Brinkley said the journalism class is a combination of two things: studying the fundamentals of journalism and producing the Omniscient. And while she teaches lessons on audience engagement, types of newspaper elements, news deserts, multimedia storytelling and more, “working on the Omniscient is itself the primary ‘teacher.’”

Even though several of her students last semester were in their first semester of journalism, Brinkley said they’ve produced some the “most in-depth, balanced and eloquent pieces” she’s seen during her three years at Northwood. From construction on Pittsboro’s traffic circle to podcasts on identities, and major school sports updates to reporting on Seasonal Affective Disorder, the Omniscient is producing quality journalism.

“I think they’ve been buoyed by the sense that The Omniscient has a unique opportunity to be a force for community building during these difficult times,” Brinkley said of her students, prior to high schools returning to in-person hybrid learning Feb. 1. “It’s a lot harder for students and staff to know what’s going on at Northwood when we’re all at home and don’t get to see one another on campus every day. The Omniscient has been one of the main resources for closing that gap.”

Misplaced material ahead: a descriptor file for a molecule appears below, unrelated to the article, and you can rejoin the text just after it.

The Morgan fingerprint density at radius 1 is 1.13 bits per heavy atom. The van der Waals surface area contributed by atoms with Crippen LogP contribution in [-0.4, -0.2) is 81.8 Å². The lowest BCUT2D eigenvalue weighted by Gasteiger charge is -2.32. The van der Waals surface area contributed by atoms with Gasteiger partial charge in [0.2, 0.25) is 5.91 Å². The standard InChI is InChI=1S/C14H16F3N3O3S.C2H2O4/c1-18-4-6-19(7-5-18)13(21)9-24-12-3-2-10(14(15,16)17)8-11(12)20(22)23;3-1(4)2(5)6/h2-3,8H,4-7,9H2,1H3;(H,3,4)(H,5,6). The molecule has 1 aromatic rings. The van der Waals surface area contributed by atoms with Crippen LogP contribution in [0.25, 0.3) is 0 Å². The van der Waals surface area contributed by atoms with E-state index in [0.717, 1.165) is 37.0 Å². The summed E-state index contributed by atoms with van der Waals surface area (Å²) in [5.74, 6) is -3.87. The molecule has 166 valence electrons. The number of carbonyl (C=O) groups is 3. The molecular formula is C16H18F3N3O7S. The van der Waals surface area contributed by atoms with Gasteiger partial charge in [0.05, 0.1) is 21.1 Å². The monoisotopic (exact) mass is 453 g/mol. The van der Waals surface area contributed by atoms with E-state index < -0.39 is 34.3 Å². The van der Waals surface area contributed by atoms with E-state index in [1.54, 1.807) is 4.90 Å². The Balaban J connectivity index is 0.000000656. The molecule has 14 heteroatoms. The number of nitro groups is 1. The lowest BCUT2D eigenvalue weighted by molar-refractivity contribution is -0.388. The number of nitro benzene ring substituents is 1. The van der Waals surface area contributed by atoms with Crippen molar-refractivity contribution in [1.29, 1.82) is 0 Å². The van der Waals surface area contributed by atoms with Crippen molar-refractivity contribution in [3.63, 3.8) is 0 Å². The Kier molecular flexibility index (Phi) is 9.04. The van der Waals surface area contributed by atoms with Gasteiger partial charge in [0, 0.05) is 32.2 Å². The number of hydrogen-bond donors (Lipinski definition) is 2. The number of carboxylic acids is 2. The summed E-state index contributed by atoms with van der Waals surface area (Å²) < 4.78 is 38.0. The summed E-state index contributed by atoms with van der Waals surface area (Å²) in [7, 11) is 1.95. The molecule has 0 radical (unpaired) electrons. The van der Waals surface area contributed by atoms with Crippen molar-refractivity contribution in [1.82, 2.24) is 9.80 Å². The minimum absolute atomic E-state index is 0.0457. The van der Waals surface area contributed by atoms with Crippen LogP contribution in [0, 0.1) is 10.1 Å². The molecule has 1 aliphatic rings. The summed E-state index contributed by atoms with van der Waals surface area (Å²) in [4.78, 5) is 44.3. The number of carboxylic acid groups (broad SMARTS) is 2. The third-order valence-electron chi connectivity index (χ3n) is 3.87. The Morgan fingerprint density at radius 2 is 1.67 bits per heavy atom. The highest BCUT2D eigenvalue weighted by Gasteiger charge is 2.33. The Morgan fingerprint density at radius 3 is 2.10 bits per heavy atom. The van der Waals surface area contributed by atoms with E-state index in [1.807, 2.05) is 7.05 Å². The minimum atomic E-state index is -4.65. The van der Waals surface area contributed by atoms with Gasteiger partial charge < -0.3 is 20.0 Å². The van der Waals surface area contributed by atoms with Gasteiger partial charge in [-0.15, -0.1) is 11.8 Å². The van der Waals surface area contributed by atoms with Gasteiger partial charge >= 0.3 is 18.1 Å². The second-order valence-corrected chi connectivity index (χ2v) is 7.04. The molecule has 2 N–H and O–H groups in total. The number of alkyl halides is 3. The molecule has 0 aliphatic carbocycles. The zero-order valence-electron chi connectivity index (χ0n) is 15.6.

Sophomore staff writer Olivia McMurray isn’t certain if she’ll pursue a career in journalism. Still, she’s really grateful for the skills she developed as a result of the work she did in the class and for the bonds she formed with the other writers.

“Taking the class has helped me engage with my community, improve my writing skills, and practice my critical thinking — all of which I find important regardless of whether or not I become a journalist after high school,” she said.

Last semester, McMurray chose to write about the increase in pet adoptions during quarantine for her first article. She spoke with a representative from SPCA International for the piece, along with other Northwood students about their experiences. Because it was her first semester in the class, she said she doesn’t have an in-person newsroom experience to compare to the online one. For her, the twice-weekly Zoom brainstorming meetings helped her feel connected to the rest of the writers, and she enjoyed the freedom she had to explore graphic design as a result of the focus on online.

And even though she doesn’t yet know if a career in journalism is for her, it seems one semester of working with the Omniscient has given her not only the confidence to see herself as a journalist, but the passion to “shine light onto people or things that are important.”

“We journalists have the responsibility to tell stories that need to be told and give a voice to people who do not have one — and that is a powerful thing,” McMurray said. “I feel lucky to be at a school where a journalism program is offered, because if not, I most likely wouldn’t have gotten exposed to journalism and media and found out I enjoy it.”

Reporter Hannah McClellan can be reached at hannah@chathamnr.com or on Twitter at @HannerMcClellan.